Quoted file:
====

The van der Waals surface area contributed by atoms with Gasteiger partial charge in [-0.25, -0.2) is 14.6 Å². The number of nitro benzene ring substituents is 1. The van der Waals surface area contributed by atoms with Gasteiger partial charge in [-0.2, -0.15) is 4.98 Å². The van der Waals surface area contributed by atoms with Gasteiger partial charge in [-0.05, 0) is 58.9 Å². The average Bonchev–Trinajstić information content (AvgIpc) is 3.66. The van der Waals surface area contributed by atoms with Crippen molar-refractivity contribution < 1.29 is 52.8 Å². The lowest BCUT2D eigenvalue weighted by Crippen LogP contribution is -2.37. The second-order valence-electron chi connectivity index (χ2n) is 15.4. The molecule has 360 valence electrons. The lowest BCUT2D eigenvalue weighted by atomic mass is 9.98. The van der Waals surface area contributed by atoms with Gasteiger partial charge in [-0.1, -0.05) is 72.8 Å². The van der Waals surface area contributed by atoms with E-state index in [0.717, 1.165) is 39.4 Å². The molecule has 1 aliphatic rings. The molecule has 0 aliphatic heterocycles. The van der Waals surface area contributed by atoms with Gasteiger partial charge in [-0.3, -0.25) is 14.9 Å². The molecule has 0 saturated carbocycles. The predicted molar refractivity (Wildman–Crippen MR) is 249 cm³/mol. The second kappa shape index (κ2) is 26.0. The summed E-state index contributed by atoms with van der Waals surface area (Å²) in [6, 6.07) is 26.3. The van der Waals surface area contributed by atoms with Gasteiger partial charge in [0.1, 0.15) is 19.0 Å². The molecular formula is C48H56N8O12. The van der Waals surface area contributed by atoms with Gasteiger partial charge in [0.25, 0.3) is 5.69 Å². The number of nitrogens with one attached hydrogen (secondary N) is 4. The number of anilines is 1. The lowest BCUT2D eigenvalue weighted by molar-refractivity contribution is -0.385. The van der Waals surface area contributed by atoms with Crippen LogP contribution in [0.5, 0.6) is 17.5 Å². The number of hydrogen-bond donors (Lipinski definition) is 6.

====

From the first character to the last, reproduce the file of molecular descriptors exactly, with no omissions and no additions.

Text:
The van der Waals surface area contributed by atoms with Gasteiger partial charge in [-0.25, -0.2) is 14.6 Å². The number of nitro benzene ring substituents is 1. The van der Waals surface area contributed by atoms with Gasteiger partial charge in [-0.2, -0.15) is 4.98 Å². The van der Waals surface area contributed by atoms with Gasteiger partial charge in [-0.05, 0) is 58.9 Å². The average Bonchev–Trinajstić information content (AvgIpc) is 3.66. The van der Waals surface area contributed by atoms with Crippen molar-refractivity contribution < 1.29 is 52.8 Å². The lowest BCUT2D eigenvalue weighted by Crippen LogP contribution is -2.37. The second-order valence-electron chi connectivity index (χ2n) is 15.4. The molecule has 360 valence electrons. The lowest BCUT2D eigenvalue weighted by atomic mass is 9.98. The van der Waals surface area contributed by atoms with Gasteiger partial charge in [-0.1, -0.05) is 72.8 Å². The van der Waals surface area contributed by atoms with E-state index in [0.717, 1.165) is 39.4 Å². The molecule has 1 aliphatic rings. The molecule has 0 aliphatic heterocycles. The van der Waals surface area contributed by atoms with Gasteiger partial charge in [-0.3, -0.25) is 14.9 Å². The molecule has 0 saturated carbocycles. The predicted molar refractivity (Wildman–Crippen MR) is 249 cm³/mol. The second kappa shape index (κ2) is 26.0. The summed E-state index contributed by atoms with van der Waals surface area (Å²) in [6, 6.07) is 26.3. The van der Waals surface area contributed by atoms with Gasteiger partial charge in [0.1, 0.15) is 19.0 Å². The molecular formula is C48H56N8O12. The van der Waals surface area contributed by atoms with Gasteiger partial charge in [0.25, 0.3) is 5.69 Å². The number of nitrogens with one attached hydrogen (secondary N) is 4. The number of anilines is 1. The lowest BCUT2D eigenvalue weighted by molar-refractivity contribution is -0.385. The van der Waals surface area contributed by atoms with Crippen LogP contribution in [0.5, 0.6) is 17.5 Å². The number of hydrogen-bond donors (Lipinski definition) is 6.